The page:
He has produced a couple of movies and written a few songs. But the Hollywood education of Edgar Bronfman Jr. apparently began in earnest in the wee hours of June 5. That's when the Seagram Co. chief executive and Michael S. Ovitz, chairman of talent agency Creative Artists Agency Inc., called off their month-long negotiations for Ovitz to run Seagram's newly acquired entertainment giant, MCA Inc. In the end, the issues that kept Tinseltown's premier dealmaker from closing his biggest deal were quintessentially Hollywood--money, control, and ego.
But if Michael Ovitz proved difficult for Bronfman to land, wait until the Seagram scion settles in for a closer look at the economics of the industry he spent $5.7 billion buying into. Partly because of people like superagent Ovitz, Hollywood's salaries are increasing far faster than its revenues--and profits frequently are illusory. "The fact is, the economics of this industry are terribly out of whack," says industry lawyer Peter J. Dekom, a partner in the Beverly Hills firm Bloom, Dekom, Hergott, and Cook. "And they aren't getting any better."
Truth be told, Hollywood spending has reached Ramboesque proportions. Last year, the Motion Picture Association of America reports, the industry spent an average of $34.2 million to make a film and an additional $16 million to market it--both figures nearly double the tab of just seven years ago (chart). The result? Despite the growth of cable television and international markets, industrywide operating margins slipped from nearly 10% in 1989 to 6% in 1993, according to investment bankers Veronis, Suhler & Associates Inc.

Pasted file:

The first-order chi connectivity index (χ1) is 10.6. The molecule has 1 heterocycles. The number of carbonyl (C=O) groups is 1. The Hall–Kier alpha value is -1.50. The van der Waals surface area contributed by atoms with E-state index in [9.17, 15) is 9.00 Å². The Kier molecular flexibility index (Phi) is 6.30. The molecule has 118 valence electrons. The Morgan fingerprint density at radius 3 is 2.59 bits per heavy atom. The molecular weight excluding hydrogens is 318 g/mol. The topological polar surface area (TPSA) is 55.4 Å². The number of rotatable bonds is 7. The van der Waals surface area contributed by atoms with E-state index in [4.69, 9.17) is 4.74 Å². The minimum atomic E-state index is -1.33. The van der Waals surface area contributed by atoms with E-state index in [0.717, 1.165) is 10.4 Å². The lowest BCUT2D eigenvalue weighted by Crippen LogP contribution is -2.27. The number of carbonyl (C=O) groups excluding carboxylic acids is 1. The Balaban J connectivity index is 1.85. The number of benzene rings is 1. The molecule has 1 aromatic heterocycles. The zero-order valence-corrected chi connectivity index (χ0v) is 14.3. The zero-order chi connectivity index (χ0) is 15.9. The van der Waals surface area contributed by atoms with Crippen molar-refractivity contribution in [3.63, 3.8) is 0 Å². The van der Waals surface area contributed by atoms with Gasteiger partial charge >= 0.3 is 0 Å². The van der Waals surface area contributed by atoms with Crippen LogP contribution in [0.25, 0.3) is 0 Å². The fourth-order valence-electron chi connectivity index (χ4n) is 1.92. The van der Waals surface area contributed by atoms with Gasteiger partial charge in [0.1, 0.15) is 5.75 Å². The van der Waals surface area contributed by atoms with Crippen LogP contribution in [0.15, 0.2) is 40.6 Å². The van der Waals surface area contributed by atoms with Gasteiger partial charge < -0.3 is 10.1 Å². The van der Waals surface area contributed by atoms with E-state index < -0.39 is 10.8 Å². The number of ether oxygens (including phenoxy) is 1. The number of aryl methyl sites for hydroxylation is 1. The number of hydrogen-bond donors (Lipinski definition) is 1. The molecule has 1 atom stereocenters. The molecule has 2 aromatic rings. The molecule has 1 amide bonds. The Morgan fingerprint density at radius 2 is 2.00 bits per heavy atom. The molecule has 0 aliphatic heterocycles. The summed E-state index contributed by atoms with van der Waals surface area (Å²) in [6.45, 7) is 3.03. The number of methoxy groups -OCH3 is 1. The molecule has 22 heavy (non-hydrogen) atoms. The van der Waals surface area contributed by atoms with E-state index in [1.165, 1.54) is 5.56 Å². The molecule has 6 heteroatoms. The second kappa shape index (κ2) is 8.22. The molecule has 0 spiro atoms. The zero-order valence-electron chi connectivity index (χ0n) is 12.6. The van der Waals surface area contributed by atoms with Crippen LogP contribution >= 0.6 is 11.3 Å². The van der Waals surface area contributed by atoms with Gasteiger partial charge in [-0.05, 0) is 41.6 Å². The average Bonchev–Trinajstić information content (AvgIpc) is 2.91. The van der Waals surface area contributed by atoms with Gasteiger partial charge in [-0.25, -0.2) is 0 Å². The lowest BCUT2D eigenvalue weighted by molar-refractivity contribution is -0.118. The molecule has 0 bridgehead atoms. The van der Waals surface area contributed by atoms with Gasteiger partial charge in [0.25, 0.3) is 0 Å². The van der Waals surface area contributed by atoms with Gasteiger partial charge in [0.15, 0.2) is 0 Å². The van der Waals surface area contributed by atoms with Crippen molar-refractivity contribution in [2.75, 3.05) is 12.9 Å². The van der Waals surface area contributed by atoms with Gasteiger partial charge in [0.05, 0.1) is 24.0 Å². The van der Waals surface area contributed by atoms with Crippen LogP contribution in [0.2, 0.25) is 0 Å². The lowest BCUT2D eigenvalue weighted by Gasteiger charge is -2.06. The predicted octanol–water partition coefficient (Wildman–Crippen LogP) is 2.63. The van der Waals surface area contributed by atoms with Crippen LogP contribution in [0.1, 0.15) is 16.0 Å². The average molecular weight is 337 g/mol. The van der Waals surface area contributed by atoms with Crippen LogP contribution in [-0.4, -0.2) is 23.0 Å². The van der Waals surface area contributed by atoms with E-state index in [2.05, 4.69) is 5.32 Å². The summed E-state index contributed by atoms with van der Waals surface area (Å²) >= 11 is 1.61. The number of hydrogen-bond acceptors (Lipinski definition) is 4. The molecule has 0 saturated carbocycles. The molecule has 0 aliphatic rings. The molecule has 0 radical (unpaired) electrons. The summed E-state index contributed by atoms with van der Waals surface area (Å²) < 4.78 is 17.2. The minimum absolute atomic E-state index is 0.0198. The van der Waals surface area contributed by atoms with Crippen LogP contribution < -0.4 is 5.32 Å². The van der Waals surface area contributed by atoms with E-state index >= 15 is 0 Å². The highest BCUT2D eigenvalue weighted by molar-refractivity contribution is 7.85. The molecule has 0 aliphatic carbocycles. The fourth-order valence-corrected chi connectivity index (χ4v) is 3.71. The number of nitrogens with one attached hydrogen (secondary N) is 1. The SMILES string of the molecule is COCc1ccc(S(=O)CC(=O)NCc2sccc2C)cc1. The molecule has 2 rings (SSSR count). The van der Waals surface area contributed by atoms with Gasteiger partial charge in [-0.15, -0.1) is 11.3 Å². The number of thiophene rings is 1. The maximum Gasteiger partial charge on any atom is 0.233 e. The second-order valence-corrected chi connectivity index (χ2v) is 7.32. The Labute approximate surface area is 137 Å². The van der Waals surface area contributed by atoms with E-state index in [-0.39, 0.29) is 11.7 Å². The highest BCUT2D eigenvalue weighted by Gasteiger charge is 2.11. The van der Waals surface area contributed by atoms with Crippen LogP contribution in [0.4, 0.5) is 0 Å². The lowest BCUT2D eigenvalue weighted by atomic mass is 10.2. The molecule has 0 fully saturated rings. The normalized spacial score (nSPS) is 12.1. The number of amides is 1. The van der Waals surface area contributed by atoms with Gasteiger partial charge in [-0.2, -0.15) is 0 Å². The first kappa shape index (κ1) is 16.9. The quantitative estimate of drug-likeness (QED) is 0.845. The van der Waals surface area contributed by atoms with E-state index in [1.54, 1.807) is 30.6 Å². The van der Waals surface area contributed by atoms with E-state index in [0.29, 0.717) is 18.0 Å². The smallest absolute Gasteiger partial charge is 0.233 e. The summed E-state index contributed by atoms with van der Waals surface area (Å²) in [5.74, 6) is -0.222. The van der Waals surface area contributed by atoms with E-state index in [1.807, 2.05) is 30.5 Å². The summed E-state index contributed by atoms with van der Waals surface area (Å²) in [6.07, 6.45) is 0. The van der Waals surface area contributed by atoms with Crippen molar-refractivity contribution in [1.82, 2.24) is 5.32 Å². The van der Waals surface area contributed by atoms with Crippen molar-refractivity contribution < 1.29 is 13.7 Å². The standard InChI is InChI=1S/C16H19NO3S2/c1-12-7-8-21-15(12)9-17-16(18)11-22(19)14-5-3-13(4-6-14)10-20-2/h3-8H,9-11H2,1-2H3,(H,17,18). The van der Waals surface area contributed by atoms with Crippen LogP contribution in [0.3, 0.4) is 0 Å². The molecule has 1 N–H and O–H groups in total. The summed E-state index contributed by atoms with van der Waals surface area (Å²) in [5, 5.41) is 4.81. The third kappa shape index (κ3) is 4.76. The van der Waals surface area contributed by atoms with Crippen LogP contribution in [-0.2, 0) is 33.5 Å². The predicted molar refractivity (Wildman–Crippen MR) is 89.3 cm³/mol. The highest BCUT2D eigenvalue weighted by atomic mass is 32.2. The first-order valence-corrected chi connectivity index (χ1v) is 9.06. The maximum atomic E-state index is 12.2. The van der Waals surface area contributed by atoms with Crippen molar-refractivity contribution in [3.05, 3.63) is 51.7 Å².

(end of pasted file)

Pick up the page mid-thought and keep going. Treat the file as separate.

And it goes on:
This year is likely to be even worse. While the box office is just 1.5% ahead of last year, spending is surging faster than the runaway bus in Speed. Actress Sandra Bullock, who got $250,000 to star with Keanu Reeves in that flick, will collect $6 million from Warner Bros. Inc. for the upcoming A Time to Kill. Demi Moore is getting $12.5 million from Castle Rock Entertainment for Striptease. Sylvester Stallone has signed a $20 million contract for a Savoy Pictures Entertainment Inc. opus that doesn't yet have a script. "Everyone is making a bet that they can get the one that beats the odds and is a hit," says Armyan Bernstein, chairman of film producer Beacon Communications.
Bronfman doesn't have to look much farther than his own back lot to see that. Profit margins at MCA's $2.7 billion film unit, its largest single business, fell to 4% last year, down from 7% in 1993. This summer, the studio will release two films with $50 million budgets, Casper and Apollo 13, and it already is anticipating taking a write-down for Kevin Costner's $175 million Waterworld. In July, the company will start shooting the $75 million Daylight, for which Stallone will collect $17 million and 17.5% of revenues.
Could Ovitz have done much to hold MCA's costs in line? It seems doubtful. The odds that a Costner or a Stallone would sign with Ovitz for less than his going rate are low. "It's so much easier to say yes than no in this business," says Forrest Gump producer Steve Tisch. "Good talent wants to be fairly compensated, and if one studio won't pay, another will." With some key MCA talent already considering bolting, Hollywood sources say, Bronfman has sought to calm the situation by promising to keep the company's current management intact.
"NO PLAN B." As for MCA's CEO vacuum, Bronfman told company executives at a recent meeting that "there's no plan B." Names such as former QVC Chairman Barry Diller and Warner Bros. co-CEO Terry Semel continue to surface. But Bronfman's next big deal likely will be to sign DreamWorks SKG, the new studio being set up by Steven Spielberg, David Geffen, and Jeffrey Katzenberg, to a new contract. Sources close to DreamWorks say Geffen is fegotiating an agreement that would give MCA the right to distribute DreamWorks films, music, and TV shows, as well as to use any of its new characters in MCA theme parks. A DreamWorks accord could be completed by late June, the sources say.
That would be a sweet deal if it came off. But Bronfman will need more than a DreamWorks link to make MCA a winner. His failure to land Ovitz, who walked away from an offer of more than $200 million, taught him just how far big money goes in Hollywood these days: not very.